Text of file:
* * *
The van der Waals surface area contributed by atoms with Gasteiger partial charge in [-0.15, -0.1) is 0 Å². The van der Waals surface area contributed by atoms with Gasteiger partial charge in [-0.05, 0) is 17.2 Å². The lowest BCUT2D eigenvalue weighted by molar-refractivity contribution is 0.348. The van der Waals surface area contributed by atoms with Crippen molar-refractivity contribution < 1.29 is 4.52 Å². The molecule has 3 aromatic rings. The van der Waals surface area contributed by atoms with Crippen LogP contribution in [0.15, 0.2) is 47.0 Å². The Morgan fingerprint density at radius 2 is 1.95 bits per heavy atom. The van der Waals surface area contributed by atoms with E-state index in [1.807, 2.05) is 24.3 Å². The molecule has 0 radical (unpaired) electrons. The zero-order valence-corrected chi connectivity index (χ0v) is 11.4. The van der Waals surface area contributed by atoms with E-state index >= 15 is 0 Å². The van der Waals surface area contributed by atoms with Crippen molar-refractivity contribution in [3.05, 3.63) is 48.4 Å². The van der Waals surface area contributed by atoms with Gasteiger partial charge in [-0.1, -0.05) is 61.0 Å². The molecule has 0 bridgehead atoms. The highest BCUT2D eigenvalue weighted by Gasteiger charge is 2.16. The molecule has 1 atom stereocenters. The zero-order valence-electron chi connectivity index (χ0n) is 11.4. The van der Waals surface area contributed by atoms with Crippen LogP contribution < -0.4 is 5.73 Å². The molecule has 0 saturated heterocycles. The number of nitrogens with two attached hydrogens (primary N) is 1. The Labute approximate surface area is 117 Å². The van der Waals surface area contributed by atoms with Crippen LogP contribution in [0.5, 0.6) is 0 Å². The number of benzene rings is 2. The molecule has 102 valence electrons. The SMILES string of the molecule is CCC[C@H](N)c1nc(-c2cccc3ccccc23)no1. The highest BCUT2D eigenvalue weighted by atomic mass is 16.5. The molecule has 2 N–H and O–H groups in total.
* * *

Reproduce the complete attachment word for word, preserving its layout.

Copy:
The van der Waals surface area contributed by atoms with Gasteiger partial charge in [-0.15, -0.1) is 0 Å². The van der Waals surface area contributed by atoms with Gasteiger partial charge in [-0.05, 0) is 17.2 Å². The lowest BCUT2D eigenvalue weighted by molar-refractivity contribution is 0.348. The van der Waals surface area contributed by atoms with Crippen molar-refractivity contribution < 1.29 is 4.52 Å². The molecule has 3 aromatic rings. The van der Waals surface area contributed by atoms with Crippen LogP contribution in [0.15, 0.2) is 47.0 Å². The Morgan fingerprint density at radius 2 is 1.95 bits per heavy atom. The van der Waals surface area contributed by atoms with E-state index in [1.807, 2.05) is 24.3 Å². The molecule has 0 radical (unpaired) electrons. The zero-order valence-corrected chi connectivity index (χ0v) is 11.4. The van der Waals surface area contributed by atoms with E-state index >= 15 is 0 Å². The van der Waals surface area contributed by atoms with Crippen molar-refractivity contribution in [3.05, 3.63) is 48.4 Å². The van der Waals surface area contributed by atoms with Gasteiger partial charge in [-0.1, -0.05) is 61.0 Å². The molecule has 0 bridgehead atoms. The highest BCUT2D eigenvalue weighted by Gasteiger charge is 2.16. The molecule has 1 atom stereocenters. The zero-order valence-electron chi connectivity index (χ0n) is 11.4. The van der Waals surface area contributed by atoms with Crippen LogP contribution < -0.4 is 5.73 Å². The molecule has 0 saturated heterocycles. The number of nitrogens with two attached hydrogens (primary N) is 1. The Labute approximate surface area is 117 Å². The van der Waals surface area contributed by atoms with Crippen LogP contribution in [0.5, 0.6) is 0 Å². The number of benzene rings is 2. The molecule has 102 valence electrons. The SMILES string of the molecule is CCC[C@H](N)c1nc(-c2cccc3ccccc23)no1. The highest BCUT2D eigenvalue weighted by atomic mass is 16.5. The molecule has 2 N–H and O–H groups in total.